I am a qualified Life Coach, NLP Practitioner, Emotional Intelligence Certified Consultant, and Landmark Forum graduate with a degree in Psychology.
But the most important qualification of all has been my own life story.
From humble beginnings, growing up in a socio-economically deprived town (that's fancy talk for 'council estate') in the West Midlands, England, I spent most of my adulthood studying psychology and self-development, through both education and personal experience. I combine my qualifications, passion and experience to inspire and develop others with excellent results.
Famous for: always being seen in a pair of pointy-toe stilettos, Yes-Adventures (think Danny Wallace), and Magic Beans (aka. my best friends).
A few of my favourite things:
Trance and deep house music
Travelling the world
People who own their lives and live it on their own terms
Almond butter (I eat it straight out of the jar)
Interesting facts about me:
I was given the spelling 'Amy' at birth, but changed it via Deed Poll to 'Aimee' when I was 21
I love motivational quotes and one always seems to spring to mind when I'm coaching
I was once officially deported from India by their Immigration
I have no shame in asking a waiter in a bar to make me a decaf espresso martini
The second-most expensive thing I own is a pair of stiletto heels (RRP £850)
The 'C' stands for Charlene
I've always been a high achiever. Straight As at GCSE and A-Level, 1st class honours degree at university - I was bound for success. Or so I thought, until I moved to London to follow the boyfriend I was with at the time. My friends from uni had all landed jobs in top corporate companies and seemingly knew where they were going with their careers... but I didn't. No-one had prepared me for what life was going to be like after education.
I was searching for whatever it was that I was going to be: a psychologist, a HR consultant, a this, a that. Because you know, that's what everyone did: they graduated, fell into a job as something, got drunk on Friday's and had the same 'how was your weekend?' small talk on Monday's, got married, then they turned 40 and wondered what they'd spent the last 20 years doing with their life.
Then my relationship ended, and at the time, my relationship was everything. I didn't have hobbies, I didn't know many people in London, I didn't even have a solid career plan to get absorbed in. I was alone, in a big city, at the bottom of a career ladder, with no clue what to do next.
I was also shy, and I found it impossible to start conversations with people I didn't know. I had friends who'd go travelling around the world by themselves and I was amazed, "because I could never do that" .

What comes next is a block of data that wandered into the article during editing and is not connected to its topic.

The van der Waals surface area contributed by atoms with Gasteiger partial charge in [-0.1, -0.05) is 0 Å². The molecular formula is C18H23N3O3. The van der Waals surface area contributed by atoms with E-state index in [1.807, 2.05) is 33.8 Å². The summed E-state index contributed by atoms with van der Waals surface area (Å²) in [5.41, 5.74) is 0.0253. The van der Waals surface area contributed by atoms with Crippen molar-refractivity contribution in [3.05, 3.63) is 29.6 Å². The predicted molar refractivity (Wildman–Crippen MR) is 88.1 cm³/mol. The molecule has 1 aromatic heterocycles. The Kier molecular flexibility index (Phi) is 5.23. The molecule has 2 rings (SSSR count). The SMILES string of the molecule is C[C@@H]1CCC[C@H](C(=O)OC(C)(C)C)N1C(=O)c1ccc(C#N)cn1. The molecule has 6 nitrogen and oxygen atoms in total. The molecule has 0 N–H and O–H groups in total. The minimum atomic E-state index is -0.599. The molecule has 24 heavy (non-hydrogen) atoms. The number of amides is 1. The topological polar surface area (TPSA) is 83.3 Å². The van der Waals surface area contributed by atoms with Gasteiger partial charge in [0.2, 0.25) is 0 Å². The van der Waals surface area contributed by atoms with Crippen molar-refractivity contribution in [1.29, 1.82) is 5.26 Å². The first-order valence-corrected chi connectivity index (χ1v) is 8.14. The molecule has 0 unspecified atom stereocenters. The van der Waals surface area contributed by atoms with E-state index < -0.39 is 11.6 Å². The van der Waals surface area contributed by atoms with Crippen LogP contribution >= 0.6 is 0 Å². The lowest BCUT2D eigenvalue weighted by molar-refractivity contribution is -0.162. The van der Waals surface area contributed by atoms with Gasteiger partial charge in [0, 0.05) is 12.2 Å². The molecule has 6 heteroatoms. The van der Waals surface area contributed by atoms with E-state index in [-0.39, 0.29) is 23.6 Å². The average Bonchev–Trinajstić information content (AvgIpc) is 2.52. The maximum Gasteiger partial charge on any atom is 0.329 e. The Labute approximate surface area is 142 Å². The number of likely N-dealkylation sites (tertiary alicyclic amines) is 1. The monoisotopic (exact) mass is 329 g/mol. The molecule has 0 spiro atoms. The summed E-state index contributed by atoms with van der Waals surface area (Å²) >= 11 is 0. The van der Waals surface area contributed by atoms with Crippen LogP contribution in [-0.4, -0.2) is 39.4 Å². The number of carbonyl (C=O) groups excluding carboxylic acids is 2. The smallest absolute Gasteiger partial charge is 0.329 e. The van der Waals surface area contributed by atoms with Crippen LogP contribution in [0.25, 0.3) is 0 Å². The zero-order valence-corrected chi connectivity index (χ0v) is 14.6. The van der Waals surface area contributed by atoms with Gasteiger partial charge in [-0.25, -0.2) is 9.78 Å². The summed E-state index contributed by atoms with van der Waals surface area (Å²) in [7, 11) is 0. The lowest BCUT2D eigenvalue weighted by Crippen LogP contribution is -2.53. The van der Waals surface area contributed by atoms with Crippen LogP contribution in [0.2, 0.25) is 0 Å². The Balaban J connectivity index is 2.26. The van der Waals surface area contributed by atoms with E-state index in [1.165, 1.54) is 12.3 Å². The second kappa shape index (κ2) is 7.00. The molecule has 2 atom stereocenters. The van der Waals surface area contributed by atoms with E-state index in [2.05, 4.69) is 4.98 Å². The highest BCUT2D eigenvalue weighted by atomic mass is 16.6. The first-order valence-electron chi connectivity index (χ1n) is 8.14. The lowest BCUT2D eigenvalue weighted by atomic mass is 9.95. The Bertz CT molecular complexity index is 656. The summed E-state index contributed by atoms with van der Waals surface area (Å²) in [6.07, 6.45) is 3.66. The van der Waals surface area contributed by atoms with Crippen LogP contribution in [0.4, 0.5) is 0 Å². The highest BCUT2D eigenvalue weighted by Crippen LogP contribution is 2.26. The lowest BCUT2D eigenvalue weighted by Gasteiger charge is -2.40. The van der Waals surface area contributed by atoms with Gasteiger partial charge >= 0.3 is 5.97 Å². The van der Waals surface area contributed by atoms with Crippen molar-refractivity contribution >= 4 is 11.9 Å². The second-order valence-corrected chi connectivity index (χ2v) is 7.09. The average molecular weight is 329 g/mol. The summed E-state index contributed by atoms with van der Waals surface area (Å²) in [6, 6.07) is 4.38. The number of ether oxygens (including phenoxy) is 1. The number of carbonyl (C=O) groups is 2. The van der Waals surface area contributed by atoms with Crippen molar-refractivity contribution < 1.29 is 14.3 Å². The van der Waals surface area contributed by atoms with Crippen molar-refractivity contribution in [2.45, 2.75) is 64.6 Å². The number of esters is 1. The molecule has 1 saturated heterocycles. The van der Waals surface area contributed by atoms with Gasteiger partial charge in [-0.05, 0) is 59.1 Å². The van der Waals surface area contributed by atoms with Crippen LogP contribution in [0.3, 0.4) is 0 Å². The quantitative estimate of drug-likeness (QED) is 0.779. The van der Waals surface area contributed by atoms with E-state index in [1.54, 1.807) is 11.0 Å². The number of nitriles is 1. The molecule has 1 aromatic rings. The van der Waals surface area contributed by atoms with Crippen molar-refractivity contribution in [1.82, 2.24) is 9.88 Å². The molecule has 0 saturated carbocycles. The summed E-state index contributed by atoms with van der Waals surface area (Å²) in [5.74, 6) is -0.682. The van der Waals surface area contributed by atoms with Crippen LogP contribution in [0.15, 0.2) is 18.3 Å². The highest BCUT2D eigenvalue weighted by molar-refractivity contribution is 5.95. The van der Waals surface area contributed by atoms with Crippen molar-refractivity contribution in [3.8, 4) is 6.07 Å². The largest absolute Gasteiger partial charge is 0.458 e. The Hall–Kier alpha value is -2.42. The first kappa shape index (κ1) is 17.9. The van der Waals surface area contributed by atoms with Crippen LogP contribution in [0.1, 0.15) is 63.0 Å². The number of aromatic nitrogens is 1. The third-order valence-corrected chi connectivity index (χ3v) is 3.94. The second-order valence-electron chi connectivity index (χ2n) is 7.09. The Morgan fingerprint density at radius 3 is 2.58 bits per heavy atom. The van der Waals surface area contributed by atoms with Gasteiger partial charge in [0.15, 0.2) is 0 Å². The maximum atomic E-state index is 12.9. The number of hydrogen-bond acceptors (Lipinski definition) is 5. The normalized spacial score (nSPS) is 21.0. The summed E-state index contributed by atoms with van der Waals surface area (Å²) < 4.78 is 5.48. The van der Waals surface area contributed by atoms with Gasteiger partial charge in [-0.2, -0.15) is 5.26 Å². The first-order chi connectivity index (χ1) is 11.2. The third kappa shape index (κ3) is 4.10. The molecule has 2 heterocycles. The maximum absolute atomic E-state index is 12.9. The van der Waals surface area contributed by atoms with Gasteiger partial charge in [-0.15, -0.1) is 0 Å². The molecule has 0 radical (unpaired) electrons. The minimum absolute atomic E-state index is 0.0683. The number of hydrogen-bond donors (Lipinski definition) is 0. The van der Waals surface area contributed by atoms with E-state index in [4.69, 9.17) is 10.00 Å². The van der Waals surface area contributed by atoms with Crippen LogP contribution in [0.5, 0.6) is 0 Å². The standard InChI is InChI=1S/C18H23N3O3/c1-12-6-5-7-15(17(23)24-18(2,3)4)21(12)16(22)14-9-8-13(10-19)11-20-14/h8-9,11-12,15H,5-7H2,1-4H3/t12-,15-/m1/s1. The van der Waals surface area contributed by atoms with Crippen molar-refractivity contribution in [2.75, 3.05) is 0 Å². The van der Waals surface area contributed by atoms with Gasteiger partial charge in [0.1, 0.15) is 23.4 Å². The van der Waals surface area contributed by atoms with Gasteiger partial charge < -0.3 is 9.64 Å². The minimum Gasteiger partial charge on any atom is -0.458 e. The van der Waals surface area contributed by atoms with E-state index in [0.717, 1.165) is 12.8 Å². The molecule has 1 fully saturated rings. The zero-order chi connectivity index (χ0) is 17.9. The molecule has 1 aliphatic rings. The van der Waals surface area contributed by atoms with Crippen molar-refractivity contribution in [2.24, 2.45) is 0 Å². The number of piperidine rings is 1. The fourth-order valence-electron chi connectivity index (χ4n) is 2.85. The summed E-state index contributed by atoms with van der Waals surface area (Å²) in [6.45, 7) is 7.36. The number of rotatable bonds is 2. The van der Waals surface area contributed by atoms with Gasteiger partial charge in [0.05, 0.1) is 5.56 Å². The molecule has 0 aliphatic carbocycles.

And I doubted myself, big time. I had no clue about how I'd get to have the successful career I was supposedly destined for, and I was in total awe of people who were running their own business, because "I couldn’t ever do that, either." What on earth did I know about running a business? What possibly could I, a working class girl from Walsall, offer to anyone?!
But at the age of 22, I had my first existential crisis: "Is this REALLY all there is to life?!" I figured not, but I knew that if I wanted to discover it, it was ME that needed to change.
I somehow realised that the only difference between me and the people who were doing these inspiring things was the stories I was telling myself about what I could and could not achieve. So I forced myself to join a sports club to meet new people and make friends. Then I forced myself out of my comfort zone some more: I took 2 years out of London, firstly to go travelling in a foreign country by myself, in order to really develop my independence and put myself out there, and then to work on cruise ships, where I got to experience life in a totally different way to what society had tried to determine for me. It was both one of the best but also most difficult times of my life. The ship became my work, my gym, my bar, my canteen, my everything - only for it to become nothing when you signed off 6 months later. There were no such things as weekends or day's off. My only personal space became a shared cabin. Meaningful relationships were both formed and lost within days. I had fun but I also cried often. I met people I loved and people I couldn't understand. Sometimes it was the same person. At times, I completely failed to recognise who I was, and to make things worse, I started feeling 'behind' all my friends who'd got "proper jobs" earning good money.